What first comes to mind when you think of those boarding a cruise ship? Chances are it's not a youngster languishing on the gangway in a bid to capture the ideal Insta pic.
However, while the long haul luxury voyages are stereotypically associated with an older demographic, millennials are fast securing their spot as cruisers in their own right.
In fact, stats from market research company Mintel suggests that far from being the most prolific cruisers figures for those aged over 55 intending on taking a cruise in the next 5 years stood at just 28%.
In contrast, the luxury liners really floated the boats of younger travellers with 38% of 16-34-year-olds planning a cruise in the same period and 34% of those aged 35-55.
Despite a seeming change in passenger makeup, the voyages are by no means decreasing in popularity with Forbes Magazine reporting that more than 26 million passengers boarded a cruise ship last year alone.
Although such interest in a younger generation may seem surprising it's hardly unexpected. Many of the offspring of the older cruisers may have grown up holidaying on such vessels which now carries with it a sense of nostalgia and an ingrained idea of relaxation as adults.
You only have to consider Disney’s cruise line specifically geared towards families to understand the magic cruises bring for some, capturing their imagination and sense of adventure at a young age.
Many vloggers, bloggers, and social media influencers have been snapped sunning themselves poolside on a beautiful ship or leaning against the guard rail in stylish holiday wear - the epitome of relaxation,
One only has to use the hashtag cruise to dredge up a host of images of fashionable adventurers striking poses aboard luxury liners.
Some millennials now run successful Youtube travel channels and Instagram pages detailing their exploration of exotic regions via cruise liners.
Popular young cruise influencers include Instagramers and Youtubers @scottsingercruises and founder of the Cruising Isn't Just For Old People Facebook community Emma Le Teace.
Even influencers who appear on our feeds on a daily basis who we follow for beauty and lifestyle advice have embarked on a voyage. We trust their opinion on shared interests so it’s no stretch to feel we will enjoy similar holiday plans.
It’s not just influencers either, suddenly there seems to be an influx of sites geared predominantly towards young Irish women featuring sponsored content of their writers enjoying the benefits of a cruise, every aspect of which is heavily detailed on their social media channels.
However, just as there are many types of passengers so too are there multiple types of cruises and reasons for embarking on an ocean voyage in the first instance.
For some it is a way to see different parts of the world while also enjoying the most luxurious of travel processes - many ships are now equipped with cinemas, water slides, shops, and high-end dining facilities.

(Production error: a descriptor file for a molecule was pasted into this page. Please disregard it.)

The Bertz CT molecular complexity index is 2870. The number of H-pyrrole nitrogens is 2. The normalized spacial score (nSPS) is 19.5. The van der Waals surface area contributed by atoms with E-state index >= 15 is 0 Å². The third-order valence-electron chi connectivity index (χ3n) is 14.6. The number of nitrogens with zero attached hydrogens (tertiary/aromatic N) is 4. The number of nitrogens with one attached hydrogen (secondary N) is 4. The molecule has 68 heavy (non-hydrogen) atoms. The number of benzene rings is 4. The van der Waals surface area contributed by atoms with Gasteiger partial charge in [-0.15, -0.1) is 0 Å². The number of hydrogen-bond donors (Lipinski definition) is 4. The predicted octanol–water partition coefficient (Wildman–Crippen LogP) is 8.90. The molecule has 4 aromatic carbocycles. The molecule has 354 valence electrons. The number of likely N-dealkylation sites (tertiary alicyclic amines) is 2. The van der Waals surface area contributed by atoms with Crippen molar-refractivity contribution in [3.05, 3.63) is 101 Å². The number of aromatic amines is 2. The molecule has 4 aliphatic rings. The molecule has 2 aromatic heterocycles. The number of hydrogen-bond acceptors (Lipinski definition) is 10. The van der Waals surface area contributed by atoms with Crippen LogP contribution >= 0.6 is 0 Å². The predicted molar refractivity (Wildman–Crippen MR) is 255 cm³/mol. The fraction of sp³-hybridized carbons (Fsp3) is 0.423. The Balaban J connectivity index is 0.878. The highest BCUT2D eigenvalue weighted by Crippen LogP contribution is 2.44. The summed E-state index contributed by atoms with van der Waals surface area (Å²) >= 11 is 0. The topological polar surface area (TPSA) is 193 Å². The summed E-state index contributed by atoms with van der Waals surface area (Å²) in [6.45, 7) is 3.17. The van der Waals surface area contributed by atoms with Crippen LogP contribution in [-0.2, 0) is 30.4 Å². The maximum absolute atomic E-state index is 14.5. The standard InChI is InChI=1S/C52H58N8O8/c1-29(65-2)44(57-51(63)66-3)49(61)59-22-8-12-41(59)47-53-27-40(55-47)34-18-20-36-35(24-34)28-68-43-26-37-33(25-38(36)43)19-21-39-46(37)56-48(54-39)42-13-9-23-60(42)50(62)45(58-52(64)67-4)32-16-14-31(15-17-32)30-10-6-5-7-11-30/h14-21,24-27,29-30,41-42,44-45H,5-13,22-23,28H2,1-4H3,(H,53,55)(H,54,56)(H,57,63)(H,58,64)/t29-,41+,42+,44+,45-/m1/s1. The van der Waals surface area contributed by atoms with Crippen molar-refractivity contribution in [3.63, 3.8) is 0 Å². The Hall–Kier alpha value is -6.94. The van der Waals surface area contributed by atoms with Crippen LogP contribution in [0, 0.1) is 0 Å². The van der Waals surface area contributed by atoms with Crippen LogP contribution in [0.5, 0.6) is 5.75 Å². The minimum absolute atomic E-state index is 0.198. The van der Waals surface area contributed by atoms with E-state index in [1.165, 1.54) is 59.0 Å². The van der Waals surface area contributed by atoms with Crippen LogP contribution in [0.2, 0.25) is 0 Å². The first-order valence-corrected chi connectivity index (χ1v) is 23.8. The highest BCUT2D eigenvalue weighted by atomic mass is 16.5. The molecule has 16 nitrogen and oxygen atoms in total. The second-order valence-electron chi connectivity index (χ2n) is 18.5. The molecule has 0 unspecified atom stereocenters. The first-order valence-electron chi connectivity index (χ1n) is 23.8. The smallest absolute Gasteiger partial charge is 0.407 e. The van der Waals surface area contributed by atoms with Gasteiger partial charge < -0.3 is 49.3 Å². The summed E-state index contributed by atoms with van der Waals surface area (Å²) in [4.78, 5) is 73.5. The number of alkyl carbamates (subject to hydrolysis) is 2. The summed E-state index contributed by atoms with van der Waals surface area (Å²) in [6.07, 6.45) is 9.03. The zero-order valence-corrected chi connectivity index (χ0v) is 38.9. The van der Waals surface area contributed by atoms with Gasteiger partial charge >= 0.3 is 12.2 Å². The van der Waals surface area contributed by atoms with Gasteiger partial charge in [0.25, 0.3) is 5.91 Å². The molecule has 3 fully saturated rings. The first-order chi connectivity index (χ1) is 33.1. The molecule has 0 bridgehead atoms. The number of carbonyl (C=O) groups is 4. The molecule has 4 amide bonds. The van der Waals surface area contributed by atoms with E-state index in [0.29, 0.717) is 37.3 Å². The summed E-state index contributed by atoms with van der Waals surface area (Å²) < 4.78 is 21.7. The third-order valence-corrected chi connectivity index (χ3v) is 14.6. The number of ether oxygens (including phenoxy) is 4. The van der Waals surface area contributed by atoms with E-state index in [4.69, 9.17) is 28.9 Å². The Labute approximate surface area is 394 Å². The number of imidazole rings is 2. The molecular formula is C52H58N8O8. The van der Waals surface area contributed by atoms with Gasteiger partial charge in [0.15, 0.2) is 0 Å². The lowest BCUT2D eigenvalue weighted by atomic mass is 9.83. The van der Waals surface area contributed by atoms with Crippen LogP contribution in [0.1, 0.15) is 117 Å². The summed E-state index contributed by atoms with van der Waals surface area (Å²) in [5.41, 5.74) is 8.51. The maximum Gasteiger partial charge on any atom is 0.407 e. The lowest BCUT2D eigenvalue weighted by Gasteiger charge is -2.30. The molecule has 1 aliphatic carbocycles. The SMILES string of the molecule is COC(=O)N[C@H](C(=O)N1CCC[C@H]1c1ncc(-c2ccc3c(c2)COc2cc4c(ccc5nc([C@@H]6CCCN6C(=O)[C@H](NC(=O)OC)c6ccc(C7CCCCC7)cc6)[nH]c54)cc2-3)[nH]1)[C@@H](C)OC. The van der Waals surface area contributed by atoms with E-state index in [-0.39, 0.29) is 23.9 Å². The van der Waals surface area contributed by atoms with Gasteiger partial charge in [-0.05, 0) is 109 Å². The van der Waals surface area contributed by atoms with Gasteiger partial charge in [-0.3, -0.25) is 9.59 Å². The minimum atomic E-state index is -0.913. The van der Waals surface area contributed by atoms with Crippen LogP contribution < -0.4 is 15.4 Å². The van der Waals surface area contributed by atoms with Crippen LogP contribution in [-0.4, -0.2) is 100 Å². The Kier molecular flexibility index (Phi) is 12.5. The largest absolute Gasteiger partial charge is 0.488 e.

For others these voyages offering a means of achieving a lifelong dream of seeing creatures that they would otherwise only view as armchair wildlife watchers.
In fact, when you consider how many stops albeit short dockings some of these liners make en route, it’s understandable why many Millenials may see this as a more economical way to visit a number of locations rather than jetting between sites working up hefty price tags and clocking up hours spent in airports.
However, given concerns about the environment and that Greenpeace has previously hit out at the levels of pollutions caused by such large vessels perhaps we should be wary of their carbon footprint.
Such ships require massive amounts of fuel to run and generate colossal amounts of waste as the sheer number of people on board have seen them labeled as temporary floating cities.
In 2016, Pacific Standard reported that larger ships can produce 210,000 gallons of sewage and almost five times as much greywater - from sinks, showers, laundry, etc - in a single week. Additionally, each passenger's carbon footprint is approximately three times more than what it would be on land.
In fact, one study by researchers at John Hopkins University on board four major cruise ships found that even the decks of such big ships are as polluted as major international cities plagued by smog, like Beijing and Santiago. These ships are then being delivered to some of the most beautiful - and vulnerable - parts of the world.
As a result, some companies are now offering smaller cruise ships to minimise the impact of the fuels of large vessels on which environmentally-friendly policies are followed such as a ban on single-use plastics. And in 2020, the 'world's greenest cruise ship' will set sail with solar-paneled sails, retractable wind generators, and a hybrid-engine.
For many of us, environmental deterrents aside, a cruise sounds like a very exciting way to see the world and experience some semblance of life at sea. If the price is right, and there's a green-initiative on board, then sign me up.